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 user 2005-04-27 at 10:40:00 am Views: 54
  • #9146
    Lexmark Misses Forecast, Stock Plummets

    April 05

    NEW YORK-Lexmark International Inc. , the No. 2 U.S. printer
    maker,on Tuesday posted quarterly profit that fell short of analysts’
    expectations as the inkjet printer market entered a price war, sending its
    shares to an 18-month low.

    Lexmark’s woes follow an effort earlier this year by market leader
    Hewlett-Packard to win market share by cutting prices for its printers, one
    analyst said.

    “HP had (previously) said that they were going to be far more aggressive in
    pricing. It appears to have played out in Lexmark’s results and its guidance for
    next quarter,” Shannon Cross of Cross Research said.

    Lexmark Chief Executive Paul Curlander said that inkjet printer prices fell
    about 15 percent to 20 percent during the quarter on strategic price changes,
    not just from HP, but also from Canon Inc. , Seiko Epson Corp. and Lexmark

    “Its hard to say who fired the first shot, and it doesn’t really matter,” he
    told Reuters in an interview. “The reality is that it is very difficult to get
    any advantage if everybody (cuts prices), and any market share you think you
    pick up really isn’t sustainable.”

    Printer makers earn little or no profit from hardware sales. But increased
    printer sales eventually lead to sales of ink and toner, which reap higher
    profit margins that reoccur for years.

    Lexmark’s net income in the first quarter rose to $123.9 million, or 96 cents
    a share, from $121 million, or 91 cents a share, a year earlier, fueled by
    strong sales of replacement ink cartridges and laser printers. Revenue increased
    to $1.36 billion from $1.26 billion, with supplies revenue up about 11 percent
    and hardware up about 7 percent.

    The results include one-time costs for probable losses related to accounts
    receivable in Spain from 2002 to 2004 due to “inappropriate conduct” by a former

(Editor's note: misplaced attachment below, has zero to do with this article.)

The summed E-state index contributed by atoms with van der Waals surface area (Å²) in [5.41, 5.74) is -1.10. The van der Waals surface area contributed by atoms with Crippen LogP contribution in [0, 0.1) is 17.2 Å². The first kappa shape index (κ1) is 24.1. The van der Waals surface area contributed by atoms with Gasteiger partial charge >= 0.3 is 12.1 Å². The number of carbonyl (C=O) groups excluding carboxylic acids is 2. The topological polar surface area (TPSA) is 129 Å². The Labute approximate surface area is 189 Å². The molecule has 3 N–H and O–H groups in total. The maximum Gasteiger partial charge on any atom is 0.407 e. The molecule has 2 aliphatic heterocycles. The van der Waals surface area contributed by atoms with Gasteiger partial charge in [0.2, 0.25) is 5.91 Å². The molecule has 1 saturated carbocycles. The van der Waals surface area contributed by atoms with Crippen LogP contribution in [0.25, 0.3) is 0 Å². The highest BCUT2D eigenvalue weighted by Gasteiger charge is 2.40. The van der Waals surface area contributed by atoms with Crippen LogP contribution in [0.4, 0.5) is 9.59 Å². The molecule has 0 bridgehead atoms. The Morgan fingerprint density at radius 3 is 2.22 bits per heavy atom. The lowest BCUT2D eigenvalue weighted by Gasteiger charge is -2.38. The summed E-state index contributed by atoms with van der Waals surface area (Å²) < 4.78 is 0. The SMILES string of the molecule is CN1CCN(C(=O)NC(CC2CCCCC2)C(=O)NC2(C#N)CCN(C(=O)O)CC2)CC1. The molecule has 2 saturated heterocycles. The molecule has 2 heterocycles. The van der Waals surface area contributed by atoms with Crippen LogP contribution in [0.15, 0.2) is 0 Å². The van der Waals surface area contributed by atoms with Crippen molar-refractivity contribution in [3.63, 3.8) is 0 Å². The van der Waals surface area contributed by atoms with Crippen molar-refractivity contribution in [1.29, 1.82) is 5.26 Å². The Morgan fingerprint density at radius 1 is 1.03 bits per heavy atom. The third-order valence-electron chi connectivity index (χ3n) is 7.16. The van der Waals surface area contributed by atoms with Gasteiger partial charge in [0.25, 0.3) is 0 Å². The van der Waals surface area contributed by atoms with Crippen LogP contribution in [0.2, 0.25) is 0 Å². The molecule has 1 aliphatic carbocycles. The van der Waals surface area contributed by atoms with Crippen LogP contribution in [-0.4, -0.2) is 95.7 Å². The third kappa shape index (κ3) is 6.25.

employee, and a tax benefit. Excluding these items, earnings per share would
    have been 99 cents.

    Analysts were expecting a profit of $1.02 a share on revenue of $1.37
    billion, according to Reuters Estimates.

    “The miss is notable given Lexmark typically sets the bar low enough to beat
    numbers,” Merrill Lynch analyst Steven Milunovich said in a note to clients.


    Looking ahead, the Lexington, Kentucky-based company said it sees
    second-quarter profit at $1.01 to $1.11 a share, with revenue growth up in the
    mid single-digit range from $1.24 billion a year ago, while under continued
    pricing pressure.

    Analysts were expecting a profit in the second quarter of $1.11 a share on
    revenue of $1.38 billion, which represents growth of about 11 percent, according
    to Reuters Estimates.

    Curlander said the company has abandoned an older strategy under which it
    kept its prices less than those of HP.

    “We gained a lot of share pricing under HP. I think that those days are
    gone,” he said earlier on a conference call with analysts. “Clearly we have to
    remain price competitive, but we need to bring more value and ease of use to
    (future models).”

    Shares of Lexmark fell $11.10, or 14 percent, to $67.65 in afternoon trading
    on the New York Stock Exchange.

    The weak outlook also weighed on shares of HP and Dell Inc., which resells a
    rebranded version of Lexmark’s printers. HP shares fell 64 cents, or 3 percent,
    to $20.46, while Dell’s shares fell 90 cents, or 2.4 percent, to $35.81.

    Separately, Lexmark’s long-time Chief Financial Officer Gary Morin said he
    will retire in the first quarter of 2006. A search for a new CFO is under